Besides waterfowl, many other waterbirds visit the region. Small numbers of common loons frequent Lakes McConaughy and Ogallala in April and October–November, with the occasional bird oversummering. Lake McConaughy is one of the most important mid-continent staging sites for western grebes, with September–October counts reaching 30,000 birds some years! A few Clark’s grebes, along with small numbers of horned and eared grebes, are present during April–May and September–November. American white pelicans flock by the hundreds to shallow-water areas in migration, especially April and September. Great blue herons nest in small colonies in trees near water, while other wading birds, including the secretive American bittern and white-faced ibis, are regular migrants in wet areas with emergent vegetation. Shorebirds, one of the more diverse groups of birds in this region (36 regular species), are primarily migrants that prefer shallow water with adjacent exposed mud. Thousands may be present when habitat conditions are good, but they are scarce in other years. Lake McConaughy’s sandy beaches support internationally important numbers of nesting piping plover, which, along with the least tern, are among the most imperiled birds in this region. Long-billed curlews and upland sandpipers are characteristic nesting birds of the Sandhills. Gulls are another diverse group of birds that occur in this region, and many rare species have been noted. Check the numerous ring-billed and herring gulls in late fall and winter for California, glaucous and Thayer’s gulls. Thousands of Franklin’s gulls occur during migration, and the vastness of Lake McConaughy sometimes attracts migrant jaegers and Sabine’s gulls.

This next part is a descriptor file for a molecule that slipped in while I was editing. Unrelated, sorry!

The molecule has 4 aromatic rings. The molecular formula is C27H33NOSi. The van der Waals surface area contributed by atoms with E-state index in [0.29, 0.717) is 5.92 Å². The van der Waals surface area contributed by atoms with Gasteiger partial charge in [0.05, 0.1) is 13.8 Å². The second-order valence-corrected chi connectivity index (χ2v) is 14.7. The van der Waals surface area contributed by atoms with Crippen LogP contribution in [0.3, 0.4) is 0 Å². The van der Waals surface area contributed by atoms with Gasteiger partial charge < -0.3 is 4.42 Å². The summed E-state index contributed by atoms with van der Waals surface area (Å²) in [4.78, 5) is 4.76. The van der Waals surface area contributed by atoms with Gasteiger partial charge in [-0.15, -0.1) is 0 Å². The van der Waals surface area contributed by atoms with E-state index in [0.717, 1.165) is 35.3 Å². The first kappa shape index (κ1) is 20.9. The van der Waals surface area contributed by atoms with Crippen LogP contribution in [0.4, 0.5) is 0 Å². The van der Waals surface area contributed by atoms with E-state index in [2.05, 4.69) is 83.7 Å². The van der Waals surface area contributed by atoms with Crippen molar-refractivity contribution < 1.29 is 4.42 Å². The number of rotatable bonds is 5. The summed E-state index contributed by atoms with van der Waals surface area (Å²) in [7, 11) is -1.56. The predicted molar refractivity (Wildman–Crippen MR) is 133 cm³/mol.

This region is home to five resident gallinaceous birds (gamebirds). Displaying sharp-tailed grouse and greater prairie chickens perform spectacular spring mating dances (called “booming”) in the Sandhills in March and April; both are occasionally seen in other open habitats the rest of the year. The wild turkey is a typical bird of the riparian forest along the lakes and rivers, while the less common northern bobwhite occurs in similar habitat.